In a world created by non-physician administrators where 10 minutes per patient, 30 patients per day, little ancillary support and the constant threat of litigation is mixed with declining reimbursements and high debt loads, it comes as little surprise that primary care physician burnout is among the highest of any occupation.
And even as primary care struggles to keep its footing, it’s being called on to do more than ever before: coordinate care for an aging population beset by chronic disease, improve the overall wellness of the population, control costs and eliminate waste and fraud. These tasks validate the importance and necessity of primary care.
To make matters worse, a 2016 survey of more than 17,000 U.S. physicians found that 48% plan to reduce hours, retire, take a non-clinical job, switch to concierge medicine or take other steps to cut back on the number of patients they see. Furthermore, 80% of physicians are overextended or at capacity, with no time to see additional patients. While these results may be dispiriting to physicians and the future of healthcare, there is a new model of primary care that has potential to save the healthcare system.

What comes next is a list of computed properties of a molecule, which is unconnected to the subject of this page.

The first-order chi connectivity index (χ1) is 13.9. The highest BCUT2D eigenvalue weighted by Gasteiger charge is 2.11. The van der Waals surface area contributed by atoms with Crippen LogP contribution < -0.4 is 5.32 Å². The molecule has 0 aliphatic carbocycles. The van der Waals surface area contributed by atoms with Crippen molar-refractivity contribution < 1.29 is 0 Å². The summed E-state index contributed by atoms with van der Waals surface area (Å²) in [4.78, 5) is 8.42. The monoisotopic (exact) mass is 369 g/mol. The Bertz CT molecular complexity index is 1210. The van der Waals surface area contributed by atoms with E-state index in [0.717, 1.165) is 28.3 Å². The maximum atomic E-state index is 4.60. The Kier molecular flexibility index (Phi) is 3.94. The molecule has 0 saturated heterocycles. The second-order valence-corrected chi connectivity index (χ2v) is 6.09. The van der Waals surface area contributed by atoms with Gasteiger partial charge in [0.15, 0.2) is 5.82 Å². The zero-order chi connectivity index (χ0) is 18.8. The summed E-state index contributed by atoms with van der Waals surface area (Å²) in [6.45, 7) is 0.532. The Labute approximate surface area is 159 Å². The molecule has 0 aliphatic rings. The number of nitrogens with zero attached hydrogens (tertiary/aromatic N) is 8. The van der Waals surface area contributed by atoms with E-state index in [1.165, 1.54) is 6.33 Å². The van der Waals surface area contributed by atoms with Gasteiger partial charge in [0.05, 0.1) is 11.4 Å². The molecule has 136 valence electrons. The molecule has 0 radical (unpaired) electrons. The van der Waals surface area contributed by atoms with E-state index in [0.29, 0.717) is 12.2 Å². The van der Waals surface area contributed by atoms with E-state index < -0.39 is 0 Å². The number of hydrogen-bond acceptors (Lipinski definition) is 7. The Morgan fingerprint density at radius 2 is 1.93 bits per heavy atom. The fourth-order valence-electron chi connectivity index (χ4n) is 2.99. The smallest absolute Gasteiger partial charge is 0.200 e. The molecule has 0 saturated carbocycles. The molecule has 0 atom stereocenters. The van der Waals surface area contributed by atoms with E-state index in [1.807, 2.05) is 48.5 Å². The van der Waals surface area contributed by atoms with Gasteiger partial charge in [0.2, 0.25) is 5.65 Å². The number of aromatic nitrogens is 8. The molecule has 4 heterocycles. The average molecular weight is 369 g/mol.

Direct Primary Care: The Oldest New Idea in Medicine
Lack of personalized care from doctors is one of the most common patient grievances today. However, it would be unjust to put the entire blame on doctors; when you have nearly 5,000 patients to attend to and limited time with each. Thankfully, direct primary care (DPC) can save physicians from burnout while at the same time improving patient access to care.
Direct primary care is a subset model of the retainer-based practice framework for primary care practices. The defining characteristic of a DPC practice is that it offers patients the full range of comprehensive primary services, including routine care, regular checkups, preventive care, and care coordination in exchange for a flat, monthly retainer fee. DPC practices are distinguished from other retainer-based care models, such as concierge care, by lower retainer fees, which cover at least a portion of primary care services provided in the DPC practice.
Healthcare through the DPC model is aimed to ensure a successful encounter between the physician and patient. By enabling the physician to lessen his practice size from 3,000 patients to 600, it frees much of the doctor's time to be utilized for the desired personalized and detailed care for the patients, resulting in happier patients as well as improved clinical and non-clinical outcomes. DPC also saves the physicians from wasting too much time with billing paperwork so that they can spend more time with their patients.